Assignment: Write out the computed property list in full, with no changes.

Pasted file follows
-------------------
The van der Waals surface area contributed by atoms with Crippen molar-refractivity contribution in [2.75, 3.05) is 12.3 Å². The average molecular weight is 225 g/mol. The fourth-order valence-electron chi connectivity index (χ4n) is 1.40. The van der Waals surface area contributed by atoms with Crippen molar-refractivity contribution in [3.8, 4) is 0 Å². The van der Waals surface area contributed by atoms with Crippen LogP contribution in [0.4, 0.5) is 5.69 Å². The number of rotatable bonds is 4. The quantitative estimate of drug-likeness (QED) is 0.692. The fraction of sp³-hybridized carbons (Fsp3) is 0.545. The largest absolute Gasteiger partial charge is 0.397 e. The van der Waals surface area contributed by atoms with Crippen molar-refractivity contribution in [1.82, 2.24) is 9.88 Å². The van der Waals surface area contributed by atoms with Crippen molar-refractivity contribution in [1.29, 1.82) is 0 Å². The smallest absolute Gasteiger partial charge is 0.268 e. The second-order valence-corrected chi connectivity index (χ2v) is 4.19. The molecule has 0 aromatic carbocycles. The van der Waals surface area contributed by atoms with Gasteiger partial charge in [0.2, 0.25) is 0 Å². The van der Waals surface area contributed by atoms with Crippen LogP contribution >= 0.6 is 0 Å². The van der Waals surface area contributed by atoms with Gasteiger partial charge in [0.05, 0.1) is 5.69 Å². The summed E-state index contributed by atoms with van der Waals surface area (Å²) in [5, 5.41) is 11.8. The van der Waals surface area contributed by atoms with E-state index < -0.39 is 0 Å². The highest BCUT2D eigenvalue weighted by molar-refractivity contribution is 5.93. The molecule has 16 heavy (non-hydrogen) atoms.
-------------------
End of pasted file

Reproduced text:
The van der Waals surface area contributed by atoms with Crippen molar-refractivity contribution in [2.75, 3.05) is 12.3 Å². The average molecular weight is 225 g/mol. The fourth-order valence-electron chi connectivity index (χ4n) is 1.40. The van der Waals surface area contributed by atoms with Crippen molar-refractivity contribution in [3.8, 4) is 0 Å². The van der Waals surface area contributed by atoms with Crippen LogP contribution in [0.4, 0.5) is 5.69 Å². The number of rotatable bonds is 4. The quantitative estimate of drug-likeness (QED) is 0.692. The fraction of sp³-hybridized carbons (Fsp3) is 0.545. The largest absolute Gasteiger partial charge is 0.397 e. The van der Waals surface area contributed by atoms with Crippen molar-refractivity contribution in [1.82, 2.24) is 9.88 Å². The van der Waals surface area contributed by atoms with Crippen molar-refractivity contribution in [1.29, 1.82) is 0 Å². The smallest absolute Gasteiger partial charge is 0.268 e. The second-order valence-corrected chi connectivity index (χ2v) is 4.19. The molecule has 0 aromatic carbocycles. The van der Waals surface area contributed by atoms with Gasteiger partial charge in [0.2, 0.25) is 0 Å². The van der Waals surface area contributed by atoms with Crippen LogP contribution >= 0.6 is 0 Å². The van der Waals surface area contributed by atoms with Gasteiger partial charge in [0.05, 0.1) is 5.69 Å². The summed E-state index contributed by atoms with van der Waals surface area (Å²) in [5, 5.41) is 11.8. The van der Waals surface area contributed by atoms with E-state index < -0.39 is 0 Å². The highest BCUT2D eigenvalue weighted by molar-refractivity contribution is 5.93. The molecule has 16 heavy (non-hydrogen) atoms.